Technology - Written by on June 2, 2014

Titan Stability Helps Improve User Experience

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With more uptime on Titan, jobs are interrupted less. This allows more jobs to get through the queue and run to completion.

With more uptime on Titan, jobs are interrupted less. This allows more jobs to get through the queue and run to completion.

Team effort produces stable outcome

The Oak Ridge Leadership Computing Facility’s (OLCF’s) Titan supercomputer has overcome a challenging launch and is now showing impressive stability.

“The machine is running very well,” said Don Maxwell, task lead in the OLCF’s HPC Operations Group. “Node failures are on par with what we’d expect. Things are going very well. We’ve only experienced one unscheduled outage in over five months and no unscheduled outages in 2014.”

Chris Fuson, of the User Assistance and Outreach Group, said his communication with users confirms this stability. “That just shows the maturity of the machine.” According to Fuson, jobs are interrupted less. “There is more uptime,” he said, “so more jobs can get through the queue and run to completion.”

“We don’t necessarily advertise that we are up more than normal,” he added. “The direct result of increased stability is that the users have an improved experience.”

After Titan was delivered, two rounds of rolling repairs were untaken. The second was completed on December 17. For that phase, about 20 percent of the machine was taken off-line at a time. Since repairs were completed, the machine has been very stable and heavily utilized.

The fact these challenges presented themselves is not unexpected, said OLCF Project Director Buddy Bland. “As we’ve seen many times with very large, first-of-a-kind systems, you’re likely to find abnormalities and manufacturing defects that might never be found anywhere else, just because there are so many different parts from so many different places.”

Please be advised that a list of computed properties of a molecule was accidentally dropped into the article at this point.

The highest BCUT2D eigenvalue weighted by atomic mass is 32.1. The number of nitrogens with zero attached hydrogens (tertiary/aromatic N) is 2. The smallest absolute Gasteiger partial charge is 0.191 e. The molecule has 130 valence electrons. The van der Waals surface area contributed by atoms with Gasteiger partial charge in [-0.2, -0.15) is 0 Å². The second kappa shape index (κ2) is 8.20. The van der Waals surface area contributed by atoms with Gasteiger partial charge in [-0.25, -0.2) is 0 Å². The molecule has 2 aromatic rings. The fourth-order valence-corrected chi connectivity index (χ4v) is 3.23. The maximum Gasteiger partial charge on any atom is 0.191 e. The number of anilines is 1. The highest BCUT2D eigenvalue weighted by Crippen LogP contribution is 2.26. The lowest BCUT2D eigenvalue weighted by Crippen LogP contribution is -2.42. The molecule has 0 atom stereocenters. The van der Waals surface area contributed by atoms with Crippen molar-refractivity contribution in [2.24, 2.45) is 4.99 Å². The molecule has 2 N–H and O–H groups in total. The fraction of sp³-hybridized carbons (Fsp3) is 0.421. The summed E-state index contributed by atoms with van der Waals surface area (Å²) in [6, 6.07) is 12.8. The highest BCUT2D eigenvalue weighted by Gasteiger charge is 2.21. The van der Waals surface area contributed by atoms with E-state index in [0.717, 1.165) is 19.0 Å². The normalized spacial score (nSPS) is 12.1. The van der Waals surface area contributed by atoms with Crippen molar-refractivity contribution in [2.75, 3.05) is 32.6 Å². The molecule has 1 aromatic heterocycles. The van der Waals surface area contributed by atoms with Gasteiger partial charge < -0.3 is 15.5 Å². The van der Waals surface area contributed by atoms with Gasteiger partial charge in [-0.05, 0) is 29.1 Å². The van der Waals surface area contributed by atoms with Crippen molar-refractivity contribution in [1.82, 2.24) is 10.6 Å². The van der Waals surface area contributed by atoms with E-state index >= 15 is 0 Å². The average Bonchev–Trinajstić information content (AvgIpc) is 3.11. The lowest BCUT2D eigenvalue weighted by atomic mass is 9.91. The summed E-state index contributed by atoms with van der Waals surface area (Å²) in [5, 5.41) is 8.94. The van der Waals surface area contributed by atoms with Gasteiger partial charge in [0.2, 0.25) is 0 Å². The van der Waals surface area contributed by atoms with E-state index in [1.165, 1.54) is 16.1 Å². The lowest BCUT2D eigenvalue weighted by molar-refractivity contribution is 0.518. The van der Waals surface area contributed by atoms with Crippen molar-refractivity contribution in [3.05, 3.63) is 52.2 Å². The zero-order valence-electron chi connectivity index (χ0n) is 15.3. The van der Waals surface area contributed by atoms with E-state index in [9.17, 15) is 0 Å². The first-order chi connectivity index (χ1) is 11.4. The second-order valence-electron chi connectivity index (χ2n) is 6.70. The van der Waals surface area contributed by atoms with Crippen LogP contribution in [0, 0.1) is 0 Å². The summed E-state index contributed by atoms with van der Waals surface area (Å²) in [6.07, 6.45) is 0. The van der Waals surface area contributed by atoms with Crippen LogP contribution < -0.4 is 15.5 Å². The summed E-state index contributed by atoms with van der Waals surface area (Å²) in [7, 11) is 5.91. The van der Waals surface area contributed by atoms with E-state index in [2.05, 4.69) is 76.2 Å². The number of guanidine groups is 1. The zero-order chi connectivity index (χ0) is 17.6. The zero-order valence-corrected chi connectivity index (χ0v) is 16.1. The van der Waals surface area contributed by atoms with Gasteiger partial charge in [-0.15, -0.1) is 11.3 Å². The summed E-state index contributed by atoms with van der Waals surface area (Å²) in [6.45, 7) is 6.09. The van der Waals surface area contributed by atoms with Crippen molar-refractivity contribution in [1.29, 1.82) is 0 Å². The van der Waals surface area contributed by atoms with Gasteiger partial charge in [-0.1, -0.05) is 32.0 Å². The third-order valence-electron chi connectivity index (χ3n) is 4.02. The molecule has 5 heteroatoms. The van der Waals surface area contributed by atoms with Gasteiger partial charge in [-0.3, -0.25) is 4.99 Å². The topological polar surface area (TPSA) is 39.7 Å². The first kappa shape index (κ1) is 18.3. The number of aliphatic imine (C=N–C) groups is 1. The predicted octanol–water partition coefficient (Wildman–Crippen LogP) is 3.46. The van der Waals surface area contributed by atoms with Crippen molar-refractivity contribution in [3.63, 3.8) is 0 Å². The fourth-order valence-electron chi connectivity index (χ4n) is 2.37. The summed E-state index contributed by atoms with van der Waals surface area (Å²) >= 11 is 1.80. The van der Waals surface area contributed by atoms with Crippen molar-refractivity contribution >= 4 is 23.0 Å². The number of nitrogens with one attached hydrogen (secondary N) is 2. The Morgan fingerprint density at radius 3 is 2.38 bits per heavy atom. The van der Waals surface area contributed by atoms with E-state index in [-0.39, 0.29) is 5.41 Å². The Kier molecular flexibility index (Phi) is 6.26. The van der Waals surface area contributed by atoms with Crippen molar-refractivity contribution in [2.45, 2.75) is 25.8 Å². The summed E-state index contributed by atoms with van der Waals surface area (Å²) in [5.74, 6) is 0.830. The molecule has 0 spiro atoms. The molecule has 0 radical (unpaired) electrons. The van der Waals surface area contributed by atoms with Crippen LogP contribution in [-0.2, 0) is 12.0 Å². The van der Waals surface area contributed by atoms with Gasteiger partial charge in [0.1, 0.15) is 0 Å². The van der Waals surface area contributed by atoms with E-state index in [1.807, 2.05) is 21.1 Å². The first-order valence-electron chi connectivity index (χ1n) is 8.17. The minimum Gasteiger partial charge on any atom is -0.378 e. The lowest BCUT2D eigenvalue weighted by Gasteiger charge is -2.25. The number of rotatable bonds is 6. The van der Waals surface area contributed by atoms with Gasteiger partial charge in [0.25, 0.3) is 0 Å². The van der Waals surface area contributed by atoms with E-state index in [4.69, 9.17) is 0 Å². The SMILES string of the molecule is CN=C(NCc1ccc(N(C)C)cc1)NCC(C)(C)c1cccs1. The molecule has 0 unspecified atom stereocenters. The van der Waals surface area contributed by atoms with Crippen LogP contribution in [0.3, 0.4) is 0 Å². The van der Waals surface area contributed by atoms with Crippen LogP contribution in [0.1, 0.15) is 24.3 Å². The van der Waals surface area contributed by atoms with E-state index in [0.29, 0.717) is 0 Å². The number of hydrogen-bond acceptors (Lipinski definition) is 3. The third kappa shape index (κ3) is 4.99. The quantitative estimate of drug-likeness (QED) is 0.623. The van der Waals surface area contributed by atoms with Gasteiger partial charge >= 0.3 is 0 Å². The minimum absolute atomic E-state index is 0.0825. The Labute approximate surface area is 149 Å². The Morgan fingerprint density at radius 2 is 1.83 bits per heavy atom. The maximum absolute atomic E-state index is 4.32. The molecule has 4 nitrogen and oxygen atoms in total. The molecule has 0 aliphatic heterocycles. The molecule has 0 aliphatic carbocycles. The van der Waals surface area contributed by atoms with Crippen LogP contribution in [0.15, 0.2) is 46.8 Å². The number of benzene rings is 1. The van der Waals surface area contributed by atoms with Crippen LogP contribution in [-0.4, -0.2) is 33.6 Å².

With this in mind, Maxwell said, an integrated team effort helped achieve Titan’s stability.

Maxwell leads a team of four Cray employees and three ORNL staffers who keep Titan functioning. Their work includes planning scheduled downtimes for software upgrades, troubleshooting system problems, and doing 24-7 duty to keep the machine running, with each team member taking a turn being on call. The beauty of this system, Maxwell said, is that every member of the team has a hand in Titan’s successful operation.

And since December 17, he noted, this hasn’t included anything unscheduled or unanticipated other than the aforementioned outage.

As Fuson said, that translates into an improved experience for Titan users. Fewer unscheduled outages and node failures reduce job interruptions, allowing jobs to run to completion with fewer restarts.

This increased stability has laid the foundation for higher than normal availability and utilization. Since January 1, 2014, OLCF users have completed 110,587 jobs on Titan and have used 1,611,330,832 core hours. The 2014 INCITE projects are off to a fast start and have collectively used a higher percentage of their allocation than ever before at this point in the allocation cycle.  In addition, capability usage is at 62 per cent for the year, which means 62 per cent of the time utilized on Titan thus far this year across all allocation programs has come from jobs using more than 20 per cent of the resource.